With respect to each right asserted, Defendants argue that under the Blessing framework, the Adoption Assistance Act provisions at issue are not so clear and unambiguous so as to create rights enforceable under § 1983. See Def. Motion at p. 4. Plaintiffs counter that under "established standards of statutory interpretation, the statutes create specific, enforceable rights." Pl.Opp. at p. 19. In their reply, Defendants reiterate their disagreement under the Blessing framework.

Initially, Defendants argue that any analysis of the Adoption Assistance Act provisions at issue must begin with the Supreme Court's analysis and decision in Suter v. Artist M., 503 U.S. 347, 112 S.Ct. 1360, 118 L.Ed.2d 1 (1992), which reviewed an attempt to enforce a private right pursuant to § 1983 for an alleged violation of 42 U.S.C. § 671(a)(15). See Def. Motion at p. 6. Specifically, § 671(a)(15) provides that in order for a state to be eligible for federal payments for foster care and adoption assistance under § 670, the state shall have a Plan approved by the Secretary of Health and Human Services which provides that "reasonable efforts shall be made to preserve and reunify families." 42 U.S.C. § 671(a)(15)(B). The Suter Court noted that the pertinent inquiry under the Blessing framework with respect to § 671(a)(15) was did "Congress, in enacting the Adoption Act, unambiguously confer upon the child beneficiaries of the Act a right to enforce the requirement that the State make `reasonable efforts' to prevent a child from being removed from his home, and once removed to reunify the child with his family." Suter, 503 U.S. at 357, 112 S.Ct. 1360. The Suter Court found that § 671(a)(15) did not unambiguously confer an enforceable right on individual children within the child welfare system because only "a rather generalized duty" was imposed upon the state, "to be enforced not by private individuals, but by the Secretary" in the manner set forth in the AACWA. Id. at 363, 112 S.Ct. 1360. Thus, the Suter Court found that the subject class of plaintiffs could not use § 1983 to enforce § 671(a)(15) of the AACWA. See Suter, 503 U.S. at 363, 112 S.Ct. 1360 (holding that "[c]areful examination of the language relied upon by [plaintiffs], in the context of the entire Act, leads us to conclude that the `reasonable efforts' language does not unambiguously confer an enforceable right upon the Act's beneficiaries"). To the extent that Suter may have intimated that § 671(a)(15), or any other section of the Adoption Assistance Act for that matter, did not confer a private right enforceable under § 1983 simply because of its inclusion in a section requiring a State plan or specifying the required contents of such a plan, Congress amended the Social Security Act in 1994, specifically mentioning Suter. This amendment noted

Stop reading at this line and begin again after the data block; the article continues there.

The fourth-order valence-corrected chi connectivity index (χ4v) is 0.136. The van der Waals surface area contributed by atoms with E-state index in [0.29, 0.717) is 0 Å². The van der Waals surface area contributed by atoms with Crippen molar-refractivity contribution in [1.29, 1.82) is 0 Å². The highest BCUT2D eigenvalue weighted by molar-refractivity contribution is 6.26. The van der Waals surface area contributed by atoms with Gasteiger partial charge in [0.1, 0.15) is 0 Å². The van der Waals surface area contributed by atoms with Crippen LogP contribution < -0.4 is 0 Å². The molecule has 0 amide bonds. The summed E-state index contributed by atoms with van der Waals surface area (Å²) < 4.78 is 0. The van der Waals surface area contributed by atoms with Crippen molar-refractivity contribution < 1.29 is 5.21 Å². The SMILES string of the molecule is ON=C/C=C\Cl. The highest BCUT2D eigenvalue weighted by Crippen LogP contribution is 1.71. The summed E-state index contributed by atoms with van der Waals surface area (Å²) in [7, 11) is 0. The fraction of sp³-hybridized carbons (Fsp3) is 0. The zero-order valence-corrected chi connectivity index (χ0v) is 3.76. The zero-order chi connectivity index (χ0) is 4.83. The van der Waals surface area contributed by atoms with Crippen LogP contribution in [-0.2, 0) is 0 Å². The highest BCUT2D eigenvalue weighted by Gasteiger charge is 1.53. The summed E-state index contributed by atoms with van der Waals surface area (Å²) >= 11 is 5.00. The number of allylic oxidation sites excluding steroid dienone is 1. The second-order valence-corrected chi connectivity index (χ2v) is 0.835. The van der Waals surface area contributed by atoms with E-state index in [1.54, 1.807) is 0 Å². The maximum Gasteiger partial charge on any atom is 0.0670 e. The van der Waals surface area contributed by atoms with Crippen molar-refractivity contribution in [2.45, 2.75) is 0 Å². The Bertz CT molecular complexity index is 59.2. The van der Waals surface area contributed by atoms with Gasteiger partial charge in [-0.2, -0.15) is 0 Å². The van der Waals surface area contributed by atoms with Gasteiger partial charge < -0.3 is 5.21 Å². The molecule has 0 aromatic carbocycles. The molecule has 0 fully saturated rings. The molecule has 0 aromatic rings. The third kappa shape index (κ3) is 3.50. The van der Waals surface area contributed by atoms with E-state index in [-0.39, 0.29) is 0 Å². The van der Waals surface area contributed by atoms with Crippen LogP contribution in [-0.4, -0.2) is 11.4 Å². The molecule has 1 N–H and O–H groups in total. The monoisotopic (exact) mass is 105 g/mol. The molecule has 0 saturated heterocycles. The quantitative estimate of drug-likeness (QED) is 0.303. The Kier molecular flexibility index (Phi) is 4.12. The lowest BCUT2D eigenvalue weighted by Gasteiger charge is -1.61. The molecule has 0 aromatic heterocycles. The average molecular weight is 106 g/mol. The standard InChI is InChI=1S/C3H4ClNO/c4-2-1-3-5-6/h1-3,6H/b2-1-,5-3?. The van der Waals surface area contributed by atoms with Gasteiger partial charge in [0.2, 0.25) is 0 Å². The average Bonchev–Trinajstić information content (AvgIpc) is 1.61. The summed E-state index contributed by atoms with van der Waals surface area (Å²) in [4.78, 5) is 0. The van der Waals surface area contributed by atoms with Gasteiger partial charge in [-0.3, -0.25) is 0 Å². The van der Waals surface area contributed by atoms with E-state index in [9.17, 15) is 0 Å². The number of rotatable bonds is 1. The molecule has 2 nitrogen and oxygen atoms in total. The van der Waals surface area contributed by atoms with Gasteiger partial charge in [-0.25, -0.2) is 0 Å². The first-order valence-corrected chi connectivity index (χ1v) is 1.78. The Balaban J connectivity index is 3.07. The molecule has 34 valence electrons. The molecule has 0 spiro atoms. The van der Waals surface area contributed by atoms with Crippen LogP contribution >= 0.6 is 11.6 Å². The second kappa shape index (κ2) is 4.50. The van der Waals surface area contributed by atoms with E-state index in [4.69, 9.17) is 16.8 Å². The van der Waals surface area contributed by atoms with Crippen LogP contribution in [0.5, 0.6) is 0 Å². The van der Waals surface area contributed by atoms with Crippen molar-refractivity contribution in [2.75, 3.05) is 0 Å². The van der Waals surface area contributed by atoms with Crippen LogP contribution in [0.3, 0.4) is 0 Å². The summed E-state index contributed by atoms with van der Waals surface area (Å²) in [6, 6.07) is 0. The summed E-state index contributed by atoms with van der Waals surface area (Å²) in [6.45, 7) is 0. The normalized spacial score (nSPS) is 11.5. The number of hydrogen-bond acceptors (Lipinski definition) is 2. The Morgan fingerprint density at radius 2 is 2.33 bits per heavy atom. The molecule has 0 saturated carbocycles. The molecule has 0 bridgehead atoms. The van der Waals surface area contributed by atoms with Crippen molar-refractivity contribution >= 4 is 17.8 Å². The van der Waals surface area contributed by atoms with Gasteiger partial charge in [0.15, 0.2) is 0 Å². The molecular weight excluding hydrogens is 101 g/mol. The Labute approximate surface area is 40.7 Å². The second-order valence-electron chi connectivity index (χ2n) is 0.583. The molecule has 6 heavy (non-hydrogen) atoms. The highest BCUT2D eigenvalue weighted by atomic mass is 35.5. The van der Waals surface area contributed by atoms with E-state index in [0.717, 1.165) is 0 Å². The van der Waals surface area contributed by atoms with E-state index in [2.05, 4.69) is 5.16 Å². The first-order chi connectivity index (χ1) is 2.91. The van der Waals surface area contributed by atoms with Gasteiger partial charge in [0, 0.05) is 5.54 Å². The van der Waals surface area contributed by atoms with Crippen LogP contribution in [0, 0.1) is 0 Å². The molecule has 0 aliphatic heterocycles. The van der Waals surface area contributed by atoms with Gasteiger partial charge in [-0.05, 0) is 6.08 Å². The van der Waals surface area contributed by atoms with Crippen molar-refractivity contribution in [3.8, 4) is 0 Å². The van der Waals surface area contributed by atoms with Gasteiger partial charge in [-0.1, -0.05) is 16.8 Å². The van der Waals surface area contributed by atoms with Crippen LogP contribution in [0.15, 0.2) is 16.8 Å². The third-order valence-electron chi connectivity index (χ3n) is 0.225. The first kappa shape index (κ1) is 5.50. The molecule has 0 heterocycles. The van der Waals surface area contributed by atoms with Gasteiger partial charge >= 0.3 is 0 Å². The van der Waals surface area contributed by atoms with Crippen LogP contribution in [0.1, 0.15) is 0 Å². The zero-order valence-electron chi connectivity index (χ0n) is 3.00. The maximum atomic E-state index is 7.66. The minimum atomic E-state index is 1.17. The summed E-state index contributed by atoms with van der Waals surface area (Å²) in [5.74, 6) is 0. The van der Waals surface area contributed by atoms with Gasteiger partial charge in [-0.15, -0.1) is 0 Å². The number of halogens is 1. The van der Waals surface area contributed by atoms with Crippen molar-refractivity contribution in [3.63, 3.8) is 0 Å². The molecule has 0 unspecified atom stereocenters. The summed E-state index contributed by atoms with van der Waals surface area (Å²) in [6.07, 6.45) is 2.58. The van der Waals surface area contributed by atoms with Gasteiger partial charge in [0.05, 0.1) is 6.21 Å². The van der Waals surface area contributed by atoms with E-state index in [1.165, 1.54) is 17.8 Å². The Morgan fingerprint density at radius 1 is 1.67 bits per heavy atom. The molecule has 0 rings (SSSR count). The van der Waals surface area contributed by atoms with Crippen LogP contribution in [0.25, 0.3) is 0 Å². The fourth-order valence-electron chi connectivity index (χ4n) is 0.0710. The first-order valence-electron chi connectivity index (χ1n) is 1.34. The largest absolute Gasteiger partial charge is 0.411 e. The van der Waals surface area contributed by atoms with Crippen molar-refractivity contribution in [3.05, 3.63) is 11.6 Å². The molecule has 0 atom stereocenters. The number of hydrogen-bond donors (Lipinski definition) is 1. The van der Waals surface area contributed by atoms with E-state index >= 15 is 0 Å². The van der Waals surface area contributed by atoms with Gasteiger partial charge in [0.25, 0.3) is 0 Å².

[i]n an action brought to enforce a provision of this chapter, such provision is not to be deemed unenforceable because of its inclusion in a section of this chapter requiring a State plan or specifying the required contents of a State plan. This section is not intended to limit or expand grounds for determining the availability of private actions to enforce State plan requirements other than by overturning any such grounds applied in Suter v. Artist M., 503 U.S. 347, 112 S.Ct. 1360, 118 L.Ed.2d 1 (1992), but not applied in prior Supreme Court decisions respecting such enforceability; provided however, that this section is not intended to alter the holding in Suter v. Artist M. that section 671(a)(15) of this title is not enforceable in a private right of action.